With video of some of Bard's excavation work.
When it comes to archaeology, the term “groundbreaking” is just a little too cute, so when the American Academy of Arts and Sciences invited Kathryn Bard to join, it judiciously cited her “pathbreaking” excavations in the Egyptian desert.
An associate professor of archaeology in the College of Arts & Sciences, Bard is one of 229 leaders in the sciences, the social sciences, the humanities, the arts, business, and public affairs to be chosen for the class of 2010. “I’m absolutely thrilled,” she says. “This is a tremendous honor.”
While digging with an archaeological team along the Red Sea coast five years ago, Bard uncovered an ancient man-made cave. Further excavations revealed a mud brick, a small grinding stone, shell beads, and part of a box — artifacts that offer a tantalizing glimpse into an elaborate network of millennia-old Red Sea trade.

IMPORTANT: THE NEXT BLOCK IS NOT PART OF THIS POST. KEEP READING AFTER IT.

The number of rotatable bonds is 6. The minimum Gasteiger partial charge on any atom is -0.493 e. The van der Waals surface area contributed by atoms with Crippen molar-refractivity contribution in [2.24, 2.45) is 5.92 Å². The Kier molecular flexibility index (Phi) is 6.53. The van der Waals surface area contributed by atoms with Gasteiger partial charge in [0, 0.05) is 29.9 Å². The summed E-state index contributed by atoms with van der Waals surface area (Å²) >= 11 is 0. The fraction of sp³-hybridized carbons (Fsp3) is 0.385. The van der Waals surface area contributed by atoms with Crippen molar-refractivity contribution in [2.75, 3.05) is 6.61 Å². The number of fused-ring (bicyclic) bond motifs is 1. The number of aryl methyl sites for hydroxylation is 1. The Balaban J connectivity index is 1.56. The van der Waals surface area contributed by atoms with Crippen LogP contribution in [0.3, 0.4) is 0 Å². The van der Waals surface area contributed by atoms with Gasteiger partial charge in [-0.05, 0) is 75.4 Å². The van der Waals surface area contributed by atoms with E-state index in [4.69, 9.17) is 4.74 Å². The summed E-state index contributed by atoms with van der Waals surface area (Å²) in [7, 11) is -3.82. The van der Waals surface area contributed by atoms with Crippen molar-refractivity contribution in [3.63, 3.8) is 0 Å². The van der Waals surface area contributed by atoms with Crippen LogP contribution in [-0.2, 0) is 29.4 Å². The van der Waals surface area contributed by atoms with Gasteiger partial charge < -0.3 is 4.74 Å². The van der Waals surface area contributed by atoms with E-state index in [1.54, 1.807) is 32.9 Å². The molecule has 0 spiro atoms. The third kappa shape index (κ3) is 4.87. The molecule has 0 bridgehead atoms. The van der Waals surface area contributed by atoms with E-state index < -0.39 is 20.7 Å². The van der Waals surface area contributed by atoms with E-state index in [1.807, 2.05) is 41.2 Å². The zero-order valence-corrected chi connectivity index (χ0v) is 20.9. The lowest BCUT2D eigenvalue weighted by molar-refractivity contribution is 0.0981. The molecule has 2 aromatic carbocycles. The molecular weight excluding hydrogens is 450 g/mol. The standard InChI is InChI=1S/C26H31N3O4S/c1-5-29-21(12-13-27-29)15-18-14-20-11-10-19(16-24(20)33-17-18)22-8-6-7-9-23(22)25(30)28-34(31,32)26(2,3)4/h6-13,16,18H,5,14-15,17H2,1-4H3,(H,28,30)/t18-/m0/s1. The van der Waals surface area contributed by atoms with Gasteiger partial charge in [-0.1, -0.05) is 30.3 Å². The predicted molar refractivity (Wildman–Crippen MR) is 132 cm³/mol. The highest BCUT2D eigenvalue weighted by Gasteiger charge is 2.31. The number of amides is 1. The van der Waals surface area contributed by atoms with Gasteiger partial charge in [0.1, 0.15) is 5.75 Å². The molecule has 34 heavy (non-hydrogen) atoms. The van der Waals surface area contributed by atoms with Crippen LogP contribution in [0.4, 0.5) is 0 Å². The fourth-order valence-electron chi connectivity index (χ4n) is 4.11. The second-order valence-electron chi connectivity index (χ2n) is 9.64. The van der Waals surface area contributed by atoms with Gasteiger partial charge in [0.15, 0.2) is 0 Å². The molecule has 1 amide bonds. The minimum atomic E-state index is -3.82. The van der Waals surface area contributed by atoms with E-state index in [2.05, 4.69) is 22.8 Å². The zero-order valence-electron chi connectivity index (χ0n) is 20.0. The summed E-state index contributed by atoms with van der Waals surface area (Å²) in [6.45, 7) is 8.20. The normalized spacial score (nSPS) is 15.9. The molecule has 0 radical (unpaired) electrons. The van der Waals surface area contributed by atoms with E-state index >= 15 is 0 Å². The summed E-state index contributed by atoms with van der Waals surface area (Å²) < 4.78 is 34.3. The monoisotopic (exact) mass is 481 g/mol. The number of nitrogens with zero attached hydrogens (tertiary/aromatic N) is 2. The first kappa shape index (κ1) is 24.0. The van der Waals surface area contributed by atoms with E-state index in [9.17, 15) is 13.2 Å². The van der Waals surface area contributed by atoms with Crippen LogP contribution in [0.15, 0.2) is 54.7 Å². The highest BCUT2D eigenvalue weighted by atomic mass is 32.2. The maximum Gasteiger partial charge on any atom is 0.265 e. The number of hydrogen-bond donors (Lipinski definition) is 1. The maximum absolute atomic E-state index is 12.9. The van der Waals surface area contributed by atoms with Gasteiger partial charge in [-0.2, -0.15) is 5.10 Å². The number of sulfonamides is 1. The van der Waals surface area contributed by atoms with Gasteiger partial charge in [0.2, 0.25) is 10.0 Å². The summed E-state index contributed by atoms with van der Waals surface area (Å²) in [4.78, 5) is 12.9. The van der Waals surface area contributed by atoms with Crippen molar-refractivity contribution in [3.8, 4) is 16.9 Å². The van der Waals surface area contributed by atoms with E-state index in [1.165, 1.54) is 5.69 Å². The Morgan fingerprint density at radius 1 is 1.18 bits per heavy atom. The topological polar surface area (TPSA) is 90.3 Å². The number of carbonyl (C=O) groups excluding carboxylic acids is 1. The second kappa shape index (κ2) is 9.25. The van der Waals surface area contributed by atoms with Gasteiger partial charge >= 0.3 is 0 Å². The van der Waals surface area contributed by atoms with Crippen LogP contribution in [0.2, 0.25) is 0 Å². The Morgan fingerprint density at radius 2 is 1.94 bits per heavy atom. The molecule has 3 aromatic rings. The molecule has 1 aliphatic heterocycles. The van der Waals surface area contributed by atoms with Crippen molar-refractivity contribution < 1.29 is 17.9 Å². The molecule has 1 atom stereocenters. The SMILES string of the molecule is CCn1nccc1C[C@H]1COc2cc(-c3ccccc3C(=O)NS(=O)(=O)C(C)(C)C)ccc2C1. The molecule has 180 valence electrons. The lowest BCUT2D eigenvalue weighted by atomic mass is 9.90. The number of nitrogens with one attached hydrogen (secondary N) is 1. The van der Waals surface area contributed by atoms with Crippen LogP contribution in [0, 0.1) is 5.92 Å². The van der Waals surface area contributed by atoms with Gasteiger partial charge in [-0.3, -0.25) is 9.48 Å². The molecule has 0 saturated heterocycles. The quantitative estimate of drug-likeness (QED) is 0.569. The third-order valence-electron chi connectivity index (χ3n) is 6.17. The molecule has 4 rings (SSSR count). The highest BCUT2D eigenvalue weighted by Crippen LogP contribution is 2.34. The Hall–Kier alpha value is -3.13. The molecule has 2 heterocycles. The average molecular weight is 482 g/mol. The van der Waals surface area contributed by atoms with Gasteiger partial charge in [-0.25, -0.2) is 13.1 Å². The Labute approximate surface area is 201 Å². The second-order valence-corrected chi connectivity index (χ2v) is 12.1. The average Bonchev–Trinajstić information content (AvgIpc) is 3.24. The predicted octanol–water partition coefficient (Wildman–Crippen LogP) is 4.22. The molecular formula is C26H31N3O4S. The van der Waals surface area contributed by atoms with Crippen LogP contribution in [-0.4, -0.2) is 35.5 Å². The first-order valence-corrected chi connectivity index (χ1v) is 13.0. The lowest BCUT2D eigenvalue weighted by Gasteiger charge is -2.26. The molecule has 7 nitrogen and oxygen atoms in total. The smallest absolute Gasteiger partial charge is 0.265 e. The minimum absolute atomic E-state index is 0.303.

Days later, the team uncovered the entrance to a second cave. Inside they found a network of larger rooms filled with dozens of nautical artifacts: limestone anchors, 80 coils of knotted rope, pottery fragments, ship timbers, and two curved cedar planks that likely are steering oars from a 70-foot-long ship. Hieroglyphic inscriptions revealed that the ship was dispatched to the southern Red Sea port of Punt by Queen Hatshepsut during the 15th century B.C.